Greasing the skids for 21st Century Cures

  • by: |
  • 05/21/2015
Oils well that ends well.

Reporting from The Hill ...

Bipartisan House committee leaders on Thursday announced a $13 billion deal to pay for the cost of a measure to speed the approval of new medical cures

The 21st Century Cures measure, aimed at streamlining the FDA’s approval process for new drugs, has received bipartisan support in the Energy and Commerce Committee, easily passing a subpanel last week on a voice vote. 

But the major remaining question was how to pay for the bill’s cost, most of which comes from more than $10 billion over five years in new funds for the medical research at the National Institutes of Health. The bill also includes $550 million over five years for the FDA, a key point for Democrats, who pushed to have the funds added. 

Committee leaders in both parties worked intensely over the past few days to come to an agreement. 

The deal puts the bill on track to be a rare bipartisan achievement. After a markup Thursday morning, committee leaders hope to have a full House vote in June. 

“The policies in this package are long overdue and will pave the way for a new generation of health care innovation,” the bipartisan committee leaders said in a statement. “Too many patients and families have been waiting too long for cures — this bill will make a difference

The offsets include selling 8 million barrels of oil each year for eight years from the Strategic Petroleum Reserve, which the Congressional Budget Office says will bring in $5.2 billion. 

A second change modifies the timing of government payments to insurance companies under the Medicare Advantage program so that the government can keep interest earned on the funds rather than the insurer. This measure will bring in between $5 billion and 7 billion. 

A $2.8 billion change reduces Medicaid payments for certain medical equipment. It does this by lowering Medicaid payments to match the lower rates that Medicare pays for the same equipment. Medicare currently pays less because it uses a competitive bidding process.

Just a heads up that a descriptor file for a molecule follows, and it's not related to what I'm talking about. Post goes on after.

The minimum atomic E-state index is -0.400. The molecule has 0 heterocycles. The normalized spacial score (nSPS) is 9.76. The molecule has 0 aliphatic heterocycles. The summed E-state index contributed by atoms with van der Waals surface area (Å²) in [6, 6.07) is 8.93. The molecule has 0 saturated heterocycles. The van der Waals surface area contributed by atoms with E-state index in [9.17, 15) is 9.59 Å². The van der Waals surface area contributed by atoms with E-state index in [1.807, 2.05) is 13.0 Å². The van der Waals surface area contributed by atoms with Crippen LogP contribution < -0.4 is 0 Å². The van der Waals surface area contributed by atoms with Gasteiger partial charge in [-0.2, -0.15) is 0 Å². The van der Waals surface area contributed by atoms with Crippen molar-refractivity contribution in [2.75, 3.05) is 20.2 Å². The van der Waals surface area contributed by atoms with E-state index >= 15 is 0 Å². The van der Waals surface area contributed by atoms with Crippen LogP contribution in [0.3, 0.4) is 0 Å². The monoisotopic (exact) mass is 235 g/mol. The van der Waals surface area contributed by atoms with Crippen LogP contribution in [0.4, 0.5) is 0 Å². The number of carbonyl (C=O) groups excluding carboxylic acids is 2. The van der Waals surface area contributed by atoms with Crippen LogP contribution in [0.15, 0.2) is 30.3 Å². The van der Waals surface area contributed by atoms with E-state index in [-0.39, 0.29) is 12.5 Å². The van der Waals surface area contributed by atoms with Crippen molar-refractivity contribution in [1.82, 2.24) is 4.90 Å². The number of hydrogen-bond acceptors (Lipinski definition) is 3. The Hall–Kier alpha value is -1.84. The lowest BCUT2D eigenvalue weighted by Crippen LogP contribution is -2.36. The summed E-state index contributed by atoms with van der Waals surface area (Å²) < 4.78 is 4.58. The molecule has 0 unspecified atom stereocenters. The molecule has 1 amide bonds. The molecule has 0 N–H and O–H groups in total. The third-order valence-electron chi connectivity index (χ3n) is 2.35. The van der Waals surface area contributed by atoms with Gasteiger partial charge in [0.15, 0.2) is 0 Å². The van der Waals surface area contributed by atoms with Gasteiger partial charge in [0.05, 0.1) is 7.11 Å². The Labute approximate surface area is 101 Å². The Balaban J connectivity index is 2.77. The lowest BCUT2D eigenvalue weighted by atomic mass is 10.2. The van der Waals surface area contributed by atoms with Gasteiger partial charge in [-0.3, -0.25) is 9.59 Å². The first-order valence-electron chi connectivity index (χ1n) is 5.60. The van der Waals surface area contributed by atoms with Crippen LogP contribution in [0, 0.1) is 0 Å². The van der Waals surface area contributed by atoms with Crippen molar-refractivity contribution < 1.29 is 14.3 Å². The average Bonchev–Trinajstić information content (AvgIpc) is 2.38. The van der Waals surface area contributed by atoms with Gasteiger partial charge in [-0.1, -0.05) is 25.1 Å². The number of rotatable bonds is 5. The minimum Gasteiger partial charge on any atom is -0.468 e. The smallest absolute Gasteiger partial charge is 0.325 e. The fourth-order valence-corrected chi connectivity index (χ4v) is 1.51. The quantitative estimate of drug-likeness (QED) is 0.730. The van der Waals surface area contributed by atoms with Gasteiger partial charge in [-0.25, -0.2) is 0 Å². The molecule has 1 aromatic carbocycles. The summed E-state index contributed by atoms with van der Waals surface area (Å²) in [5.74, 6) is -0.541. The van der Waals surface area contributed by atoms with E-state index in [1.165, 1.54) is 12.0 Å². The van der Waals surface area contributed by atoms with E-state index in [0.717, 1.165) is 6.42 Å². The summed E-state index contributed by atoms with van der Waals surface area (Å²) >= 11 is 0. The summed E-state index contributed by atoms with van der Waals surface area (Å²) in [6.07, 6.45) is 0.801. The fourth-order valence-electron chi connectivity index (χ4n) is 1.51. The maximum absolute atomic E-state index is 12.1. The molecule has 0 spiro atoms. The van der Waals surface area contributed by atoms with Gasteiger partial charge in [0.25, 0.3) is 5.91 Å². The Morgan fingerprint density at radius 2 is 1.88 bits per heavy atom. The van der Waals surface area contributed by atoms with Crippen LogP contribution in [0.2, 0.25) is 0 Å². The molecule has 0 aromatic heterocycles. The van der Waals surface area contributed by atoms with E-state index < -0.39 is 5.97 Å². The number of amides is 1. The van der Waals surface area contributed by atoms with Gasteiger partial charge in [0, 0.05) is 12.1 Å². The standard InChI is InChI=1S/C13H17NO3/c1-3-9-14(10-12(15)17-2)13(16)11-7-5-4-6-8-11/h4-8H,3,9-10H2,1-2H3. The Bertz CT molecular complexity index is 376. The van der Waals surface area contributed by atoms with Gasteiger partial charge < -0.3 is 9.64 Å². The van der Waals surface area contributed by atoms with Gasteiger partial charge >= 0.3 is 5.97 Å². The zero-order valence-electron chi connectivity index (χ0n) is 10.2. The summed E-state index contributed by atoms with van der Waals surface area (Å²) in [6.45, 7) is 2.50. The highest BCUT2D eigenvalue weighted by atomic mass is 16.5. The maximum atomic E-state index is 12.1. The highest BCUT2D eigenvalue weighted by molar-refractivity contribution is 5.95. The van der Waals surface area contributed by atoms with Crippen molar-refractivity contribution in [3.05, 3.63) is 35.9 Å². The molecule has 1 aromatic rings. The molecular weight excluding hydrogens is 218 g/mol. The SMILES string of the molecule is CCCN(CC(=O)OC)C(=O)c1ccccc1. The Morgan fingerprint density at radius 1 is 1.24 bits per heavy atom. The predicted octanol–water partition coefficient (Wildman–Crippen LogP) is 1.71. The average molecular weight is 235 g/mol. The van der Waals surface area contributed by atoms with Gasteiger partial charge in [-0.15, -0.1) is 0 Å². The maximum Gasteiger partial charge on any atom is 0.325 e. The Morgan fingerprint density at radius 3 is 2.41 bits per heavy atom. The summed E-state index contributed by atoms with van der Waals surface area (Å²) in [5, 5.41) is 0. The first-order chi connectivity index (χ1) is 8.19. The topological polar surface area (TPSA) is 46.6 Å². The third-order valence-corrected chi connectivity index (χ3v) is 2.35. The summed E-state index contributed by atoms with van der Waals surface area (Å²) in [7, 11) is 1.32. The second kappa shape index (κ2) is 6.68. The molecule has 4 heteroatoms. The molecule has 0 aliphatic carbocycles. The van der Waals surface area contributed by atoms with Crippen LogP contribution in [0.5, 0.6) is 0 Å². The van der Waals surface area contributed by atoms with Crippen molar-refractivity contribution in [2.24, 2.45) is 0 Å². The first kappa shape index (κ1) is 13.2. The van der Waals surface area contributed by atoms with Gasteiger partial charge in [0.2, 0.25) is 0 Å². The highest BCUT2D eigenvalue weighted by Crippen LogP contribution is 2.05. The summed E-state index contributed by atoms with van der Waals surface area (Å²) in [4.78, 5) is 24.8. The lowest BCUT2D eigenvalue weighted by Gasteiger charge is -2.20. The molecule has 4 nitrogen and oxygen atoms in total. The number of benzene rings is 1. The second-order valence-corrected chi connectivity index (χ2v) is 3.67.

The bill would also make $200 million by limiting payments for x-rays on film, incentivizing the switch to digital imaging. 

The markup had been scheduled for Wednesday morning, but it was delayed for 24 hours at the last minute after Democrats asked for more time to review the offsets and work through changes.  

Top Democrats on the committee had only seen the full offset proposals this week. 

Rep. Jan Schakowsky (D-Ill.) said Wednesday that the offsets had been “sprung” on Democrats. 

A Democratic committee aide pointed out it would be more customary to work out offsets later in the process after the bill passed committee, but attributed the faster timeline to Republican leadership wanting the bill to be paid for early on. 

The committee’s chairman, Fred Upton (R-Mich.), said Wednesday that leadership wants “us to get our ducks in line,” and that offsets had to be worked out so that the bill could be scored by the CBO. 

In a positive signal from leadership, the bill was given the number H.R. 6. Bill numbers 1-10 are typically reserved for the Speaker. 

Committee leaders sent proposal back and forth this week, winnowing down a list of possible offsets. 

Upton had a final meeting with the other leaders on the bill, Reps. Joe Pitts (R-Pa.), Frank Pallone (D-N.J.), Gene Green (D-Texas) and Diana DeGette (D-Colo.) on Wednesday before the group broke to brief the members in their respective parties. 

Upton said Wednesday evening that committee Democrats had met at 5:30 p.m. that afternoon to go over the deal. 

“We haven't heard any blowback, so I'm sensing that what we discussed earlier is going to hold,” he said. “So we're there.”


Center for Medicine in the Public Interest is a nonprofit, non-partisan organization promoting innovative solutions that advance medical progress, reduce health disparities, extend life and make health care more affordable, preventive and patient-centered. CMPI also provides the public, policymakers and the media a reliable source of independent scientific analysis on issues ranging from personalized medicine, food and drug safety, health care reform and comparative effectiveness.

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